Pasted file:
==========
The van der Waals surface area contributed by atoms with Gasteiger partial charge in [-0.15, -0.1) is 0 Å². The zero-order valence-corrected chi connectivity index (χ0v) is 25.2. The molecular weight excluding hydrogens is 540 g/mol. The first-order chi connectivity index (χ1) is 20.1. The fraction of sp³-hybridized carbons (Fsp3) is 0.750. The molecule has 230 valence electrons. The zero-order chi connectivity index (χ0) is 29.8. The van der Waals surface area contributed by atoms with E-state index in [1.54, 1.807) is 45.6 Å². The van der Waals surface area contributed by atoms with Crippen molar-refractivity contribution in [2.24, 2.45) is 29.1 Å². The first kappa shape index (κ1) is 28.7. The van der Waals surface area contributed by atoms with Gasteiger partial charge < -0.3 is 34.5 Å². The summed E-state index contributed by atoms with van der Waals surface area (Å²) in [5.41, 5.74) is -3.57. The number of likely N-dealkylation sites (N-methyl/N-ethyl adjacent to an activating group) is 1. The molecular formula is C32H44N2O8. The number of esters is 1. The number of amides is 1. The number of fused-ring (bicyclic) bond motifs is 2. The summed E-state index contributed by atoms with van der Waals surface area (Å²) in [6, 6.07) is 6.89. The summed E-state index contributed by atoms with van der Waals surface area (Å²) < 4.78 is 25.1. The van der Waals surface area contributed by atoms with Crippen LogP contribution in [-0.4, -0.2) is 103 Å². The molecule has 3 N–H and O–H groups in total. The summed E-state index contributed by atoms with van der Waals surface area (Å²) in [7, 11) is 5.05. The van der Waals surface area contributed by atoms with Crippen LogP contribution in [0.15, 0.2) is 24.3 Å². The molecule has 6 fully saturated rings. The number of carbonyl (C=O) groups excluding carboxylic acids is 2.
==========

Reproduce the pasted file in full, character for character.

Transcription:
The van der Waals surface area contributed by atoms with Gasteiger partial charge in [-0.15, -0.1) is 0 Å². The zero-order valence-corrected chi connectivity index (χ0v) is 25.2. The molecular weight excluding hydrogens is 540 g/mol. The first-order chi connectivity index (χ1) is 20.1. The fraction of sp³-hybridized carbons (Fsp3) is 0.750. The molecule has 230 valence electrons. The zero-order chi connectivity index (χ0) is 29.8. The van der Waals surface area contributed by atoms with E-state index in [1.54, 1.807) is 45.6 Å². The van der Waals surface area contributed by atoms with Crippen molar-refractivity contribution in [2.24, 2.45) is 29.1 Å². The first kappa shape index (κ1) is 28.7. The van der Waals surface area contributed by atoms with Gasteiger partial charge < -0.3 is 34.5 Å². The summed E-state index contributed by atoms with van der Waals surface area (Å²) in [5.41, 5.74) is -3.57. The number of likely N-dealkylation sites (N-methyl/N-ethyl adjacent to an activating group) is 1. The molecular formula is C32H44N2O8. The number of esters is 1. The number of amides is 1. The number of fused-ring (bicyclic) bond motifs is 2. The summed E-state index contributed by atoms with van der Waals surface area (Å²) in [6, 6.07) is 6.89. The summed E-state index contributed by atoms with van der Waals surface area (Å²) < 4.78 is 25.1. The van der Waals surface area contributed by atoms with Crippen LogP contribution in [-0.4, -0.2) is 103 Å². The molecule has 3 N–H and O–H groups in total. The summed E-state index contributed by atoms with van der Waals surface area (Å²) in [7, 11) is 5.05. The van der Waals surface area contributed by atoms with Crippen LogP contribution in [0.15, 0.2) is 24.3 Å². The molecule has 6 fully saturated rings. The number of carbonyl (C=O) groups excluding carboxylic acids is 2.